What It’s Like To Be An Alcoholic At One Of The Top Party Schools In The Country


To start, I’ve never been the person to share my experiences with anyone but those closest to me. I am sharing my experiences in hopes that I may somehow help someone, somewhere.

I’ve always liked being drunk a little bit more than I should. I’ve always been able to drink the guys under the table and it always took me far more than two shots of raspberry Smirnoff to get me buzzed. Guys would say, “Damn, it’s nice to hang out with a girl who drinks beer and can handle her alcohol.” Disgusting as it is, I used to take this as a compliment. I wasn’t the girl who ever really blacked out or got super sloppy when I drank. Most of the time, the people around me never even knew I was drunk. I go to the University of Wisconsin-Madison, one of the biggest party schools in the country, so I came to college thinking that drinking copious amounts of beer on a daily basis was a normal activity.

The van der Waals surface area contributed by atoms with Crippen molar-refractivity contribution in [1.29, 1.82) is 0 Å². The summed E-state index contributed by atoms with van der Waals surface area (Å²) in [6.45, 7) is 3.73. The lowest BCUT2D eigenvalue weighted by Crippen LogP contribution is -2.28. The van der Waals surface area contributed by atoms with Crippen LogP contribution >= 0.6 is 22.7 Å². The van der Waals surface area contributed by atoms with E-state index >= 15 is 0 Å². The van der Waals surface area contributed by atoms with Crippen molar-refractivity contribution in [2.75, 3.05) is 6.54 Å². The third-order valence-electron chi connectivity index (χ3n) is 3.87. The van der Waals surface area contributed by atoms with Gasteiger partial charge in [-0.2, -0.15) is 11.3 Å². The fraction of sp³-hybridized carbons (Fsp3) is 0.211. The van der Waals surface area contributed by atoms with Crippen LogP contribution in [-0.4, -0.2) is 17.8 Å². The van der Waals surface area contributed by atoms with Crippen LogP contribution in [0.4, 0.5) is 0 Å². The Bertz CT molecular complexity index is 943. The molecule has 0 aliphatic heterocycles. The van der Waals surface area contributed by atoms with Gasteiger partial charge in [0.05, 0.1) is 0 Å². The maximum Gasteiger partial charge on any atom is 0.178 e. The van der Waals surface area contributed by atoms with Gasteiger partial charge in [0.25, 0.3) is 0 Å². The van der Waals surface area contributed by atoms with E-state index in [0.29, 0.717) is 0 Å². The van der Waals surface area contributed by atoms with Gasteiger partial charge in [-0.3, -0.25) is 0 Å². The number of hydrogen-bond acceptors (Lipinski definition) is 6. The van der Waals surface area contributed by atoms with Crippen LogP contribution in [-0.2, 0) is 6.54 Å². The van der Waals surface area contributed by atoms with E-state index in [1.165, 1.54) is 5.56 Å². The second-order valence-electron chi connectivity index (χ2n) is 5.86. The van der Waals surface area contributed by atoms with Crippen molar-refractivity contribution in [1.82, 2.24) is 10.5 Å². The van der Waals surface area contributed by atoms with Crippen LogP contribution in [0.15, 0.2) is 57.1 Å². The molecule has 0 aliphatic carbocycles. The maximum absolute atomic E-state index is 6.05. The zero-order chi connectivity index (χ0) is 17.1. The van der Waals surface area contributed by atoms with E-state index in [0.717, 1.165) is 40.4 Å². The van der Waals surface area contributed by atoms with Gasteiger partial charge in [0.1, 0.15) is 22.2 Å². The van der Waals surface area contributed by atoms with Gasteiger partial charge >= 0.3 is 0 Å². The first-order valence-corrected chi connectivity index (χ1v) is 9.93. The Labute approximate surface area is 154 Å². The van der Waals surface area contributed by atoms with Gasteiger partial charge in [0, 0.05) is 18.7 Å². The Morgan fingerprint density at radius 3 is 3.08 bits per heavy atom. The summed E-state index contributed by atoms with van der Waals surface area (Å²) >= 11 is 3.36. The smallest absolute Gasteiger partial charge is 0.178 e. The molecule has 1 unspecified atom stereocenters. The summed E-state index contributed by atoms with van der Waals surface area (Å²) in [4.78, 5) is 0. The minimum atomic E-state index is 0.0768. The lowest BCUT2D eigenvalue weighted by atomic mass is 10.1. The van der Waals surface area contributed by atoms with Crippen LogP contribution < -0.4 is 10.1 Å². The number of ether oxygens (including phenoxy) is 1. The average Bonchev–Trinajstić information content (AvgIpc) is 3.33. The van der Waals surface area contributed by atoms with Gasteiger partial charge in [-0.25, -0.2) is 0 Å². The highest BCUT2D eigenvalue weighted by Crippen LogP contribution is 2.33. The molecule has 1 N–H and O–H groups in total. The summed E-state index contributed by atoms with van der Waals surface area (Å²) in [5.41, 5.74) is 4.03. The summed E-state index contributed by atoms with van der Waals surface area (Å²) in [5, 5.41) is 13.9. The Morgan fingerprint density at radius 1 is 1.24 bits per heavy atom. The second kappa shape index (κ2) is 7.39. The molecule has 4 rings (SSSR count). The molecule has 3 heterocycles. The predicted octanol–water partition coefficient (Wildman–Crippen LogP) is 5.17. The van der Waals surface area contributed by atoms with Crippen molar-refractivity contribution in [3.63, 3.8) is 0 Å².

I drank in high school, but never to the point I reached in college. It started with drinking at parties, then pre­gaming the parties, then pre­gaming the pre­game, then to every afternoon/night drinking by myself and sometimes going out, until it eventually manifested into not going to class, sometimes drinking before work, and drinking the rest of the time. Alcohol made everything easier and much more enjoyable. I didn’t start drinking because of one specific reason nor do I understand how or why my social drinking turned into a full blown addiction, but as I learned, that’s how it works; addiction is funny that way. Addiction will take everything from you, throw it on the ground, stomp on it, and spit on it all when you least expect it. Addiction took everything from me. Everything of importance in my life was very much on the ground being continuously stomped and spat on with each drink I ingested. During this time, which was probably one of the darkest points of my life, I started to write a lot because I could barely comprehend let alone verbalize any of the garbage in my brain.